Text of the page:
Asked about the status of the Trump impeachment effort, Rep. Ro KhannaRohit (Ro) KhannaReject National Defense Authorization Act, save Yemen instead Sanders revokes congressional endorsement for Young Turks founder Cenk Uygur Sanders endorses Young Turks founder Cenk Uygur for Katie Hill's former House seat MORE (D-Calif.) acknowledged the scrutiny, at least this week, has veered elsewhere.

“I'm hearing about the impeachment for Bill Barr,” Khanna said. “I think he needs to resign, and he's been probably the most guilty of obstructing an investigation.”

Democrats have long been wary of Barr, who had raised eyebrows last year in arguing that Mueller had no basis for investigating Trump for obstructing justice. But the Democrats’ reservations with the attorney general have mushroomed this week after revelations that Mueller was frustrated with Barr’s initial framing of the investigators’ findings — and had expressed that agitation directly to the attorney general.

Mueller’s concerns consumed much of the oxygen during Barr’s appearance Wednesday before the Senate Judiciary Committee, where Democrats hammered Barr to explain testimony he gave last month, when he suggested Mueller’s team had no problems with Barr’s summary of the report.

Multiple Democrats called for Barr to resign or be impeached, including Reps. Eric SwalwellEric Michael SwalwellLive coverage: House Judiciary to vote on impeachment after surprise delay Lawmakers prep ahead of impeachment hearing Trump: Fox News 'panders' to Democrats by having on liberal guests MORE (Calif.), Veronica EscobarVeronica EscobarMedia organization fights Trump administration over Ukraine documents FOIA The Hill's 12:30 Report — Presented by UANI — Sparks fly as House Judiciary debates impeachment articles Live coverage: House Judiciary to vote on impeachment after surprise delay MORE (Texas), Kathleen RiceKathleen Maura RiceButtigieg picks up third congressional endorsement from New York lawmaker Democratic lawmaker introduces bill to tackle online terrorist activity NY attorney general to investigate alleged Long Island housing discrimination MORE (N.Y.), Adam SchiffAdam Bennett SchiffSupreme Court takes up fight over Trump financial records Democrats approve two articles of impeachment against Trump in Judiciary vote McConnell, White House lawyer huddle on impeachment strategy MORE (Calif.) and Maxine WatersMaxine Moore WatersSupreme Court takes up fight over Trump financial records Trump tweet mocking Greta Thunberg sparks backlash Melania Trump's 'Be Best' hashtag trends after president goes after Greta Thunberg MORE (Calif.).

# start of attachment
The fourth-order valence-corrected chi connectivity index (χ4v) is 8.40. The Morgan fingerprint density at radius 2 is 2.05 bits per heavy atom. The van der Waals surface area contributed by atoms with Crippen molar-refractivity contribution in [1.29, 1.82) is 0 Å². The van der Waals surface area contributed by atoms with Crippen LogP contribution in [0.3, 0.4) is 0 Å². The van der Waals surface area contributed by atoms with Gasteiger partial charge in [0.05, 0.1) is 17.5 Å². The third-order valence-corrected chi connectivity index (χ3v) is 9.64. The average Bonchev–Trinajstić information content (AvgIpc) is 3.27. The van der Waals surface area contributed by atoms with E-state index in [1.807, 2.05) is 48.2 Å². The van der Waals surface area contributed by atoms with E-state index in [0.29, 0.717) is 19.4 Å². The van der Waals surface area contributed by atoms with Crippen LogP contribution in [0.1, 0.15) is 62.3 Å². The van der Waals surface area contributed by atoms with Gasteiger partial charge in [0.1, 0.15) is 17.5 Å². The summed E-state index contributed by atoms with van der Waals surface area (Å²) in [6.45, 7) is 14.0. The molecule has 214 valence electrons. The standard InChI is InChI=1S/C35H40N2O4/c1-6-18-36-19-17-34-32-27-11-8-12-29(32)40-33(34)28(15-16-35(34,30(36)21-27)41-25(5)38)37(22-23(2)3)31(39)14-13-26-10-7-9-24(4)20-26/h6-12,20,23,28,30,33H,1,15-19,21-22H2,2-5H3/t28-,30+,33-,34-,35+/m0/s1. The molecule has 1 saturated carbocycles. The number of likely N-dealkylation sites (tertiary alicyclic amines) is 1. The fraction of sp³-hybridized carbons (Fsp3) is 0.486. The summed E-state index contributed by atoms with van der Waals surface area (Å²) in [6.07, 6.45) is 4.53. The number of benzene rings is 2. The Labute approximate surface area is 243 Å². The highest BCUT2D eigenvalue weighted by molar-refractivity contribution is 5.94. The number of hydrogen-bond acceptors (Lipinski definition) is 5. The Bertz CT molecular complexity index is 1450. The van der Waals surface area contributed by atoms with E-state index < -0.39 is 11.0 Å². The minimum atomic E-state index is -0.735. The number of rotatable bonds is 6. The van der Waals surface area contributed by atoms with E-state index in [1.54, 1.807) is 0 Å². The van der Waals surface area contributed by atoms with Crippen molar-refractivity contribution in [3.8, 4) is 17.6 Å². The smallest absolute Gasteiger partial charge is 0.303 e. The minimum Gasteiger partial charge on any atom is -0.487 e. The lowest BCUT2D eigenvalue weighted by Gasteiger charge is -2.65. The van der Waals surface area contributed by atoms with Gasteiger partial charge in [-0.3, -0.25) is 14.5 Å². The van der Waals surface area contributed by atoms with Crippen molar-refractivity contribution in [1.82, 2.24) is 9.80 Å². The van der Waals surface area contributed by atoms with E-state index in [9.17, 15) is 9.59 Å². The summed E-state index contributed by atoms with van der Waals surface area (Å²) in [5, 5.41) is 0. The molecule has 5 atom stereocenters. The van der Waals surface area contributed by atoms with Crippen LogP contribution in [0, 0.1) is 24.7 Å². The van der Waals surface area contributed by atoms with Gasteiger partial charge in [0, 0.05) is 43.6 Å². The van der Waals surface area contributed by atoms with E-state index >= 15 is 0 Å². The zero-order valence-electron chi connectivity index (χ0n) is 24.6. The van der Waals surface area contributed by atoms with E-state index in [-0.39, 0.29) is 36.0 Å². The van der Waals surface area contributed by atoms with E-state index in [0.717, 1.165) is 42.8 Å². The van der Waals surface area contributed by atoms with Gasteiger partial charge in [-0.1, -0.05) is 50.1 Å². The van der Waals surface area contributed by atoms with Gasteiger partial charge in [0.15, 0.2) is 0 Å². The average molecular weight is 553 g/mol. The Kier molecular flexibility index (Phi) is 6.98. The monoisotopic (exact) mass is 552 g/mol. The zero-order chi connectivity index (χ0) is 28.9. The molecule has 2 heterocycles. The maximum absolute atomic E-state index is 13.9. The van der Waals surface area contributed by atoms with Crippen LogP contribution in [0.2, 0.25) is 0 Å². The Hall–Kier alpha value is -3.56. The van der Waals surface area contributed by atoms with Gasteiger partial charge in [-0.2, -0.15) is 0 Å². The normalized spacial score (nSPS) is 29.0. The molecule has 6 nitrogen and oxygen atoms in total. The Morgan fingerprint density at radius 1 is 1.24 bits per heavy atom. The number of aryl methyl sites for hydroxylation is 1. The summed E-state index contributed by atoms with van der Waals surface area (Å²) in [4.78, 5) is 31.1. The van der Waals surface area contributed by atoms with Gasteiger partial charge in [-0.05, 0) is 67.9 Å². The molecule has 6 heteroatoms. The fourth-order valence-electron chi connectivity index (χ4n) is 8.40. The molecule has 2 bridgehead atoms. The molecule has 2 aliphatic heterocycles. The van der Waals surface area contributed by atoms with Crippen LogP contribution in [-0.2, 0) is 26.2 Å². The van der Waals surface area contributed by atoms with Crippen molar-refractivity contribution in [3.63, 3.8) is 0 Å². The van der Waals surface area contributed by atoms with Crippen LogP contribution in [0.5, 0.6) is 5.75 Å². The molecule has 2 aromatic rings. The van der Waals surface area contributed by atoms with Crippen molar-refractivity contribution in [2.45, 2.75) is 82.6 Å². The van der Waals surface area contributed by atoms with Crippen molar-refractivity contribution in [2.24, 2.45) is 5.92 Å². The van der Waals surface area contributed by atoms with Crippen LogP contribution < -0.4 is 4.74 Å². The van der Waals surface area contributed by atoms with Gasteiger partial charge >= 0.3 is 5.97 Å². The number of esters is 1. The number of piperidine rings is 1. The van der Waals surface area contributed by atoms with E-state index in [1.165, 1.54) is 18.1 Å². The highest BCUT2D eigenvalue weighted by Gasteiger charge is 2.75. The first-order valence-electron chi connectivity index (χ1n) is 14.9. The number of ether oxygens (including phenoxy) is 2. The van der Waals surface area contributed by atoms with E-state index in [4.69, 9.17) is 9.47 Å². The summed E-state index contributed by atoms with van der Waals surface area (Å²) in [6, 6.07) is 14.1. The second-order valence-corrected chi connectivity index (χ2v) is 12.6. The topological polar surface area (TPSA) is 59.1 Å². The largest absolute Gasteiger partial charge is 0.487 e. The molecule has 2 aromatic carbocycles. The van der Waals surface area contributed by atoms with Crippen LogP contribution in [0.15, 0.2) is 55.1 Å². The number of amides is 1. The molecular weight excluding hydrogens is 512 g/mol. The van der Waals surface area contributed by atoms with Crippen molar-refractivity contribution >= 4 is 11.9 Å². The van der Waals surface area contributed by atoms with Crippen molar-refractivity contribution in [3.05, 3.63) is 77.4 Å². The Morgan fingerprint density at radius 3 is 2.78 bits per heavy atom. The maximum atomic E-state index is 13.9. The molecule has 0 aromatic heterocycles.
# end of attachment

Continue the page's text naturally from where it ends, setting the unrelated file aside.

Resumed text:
Swalwell accused Barr of prejudging the special counsel's report, accusing the FBI of lying, lying to Congress and refusing to comply with a subpoena “all to protect the president.”

“There's only one thing left to do. Impeach him,” tweeted Swalwell, a member of the House Judiciary Committee who is running for president.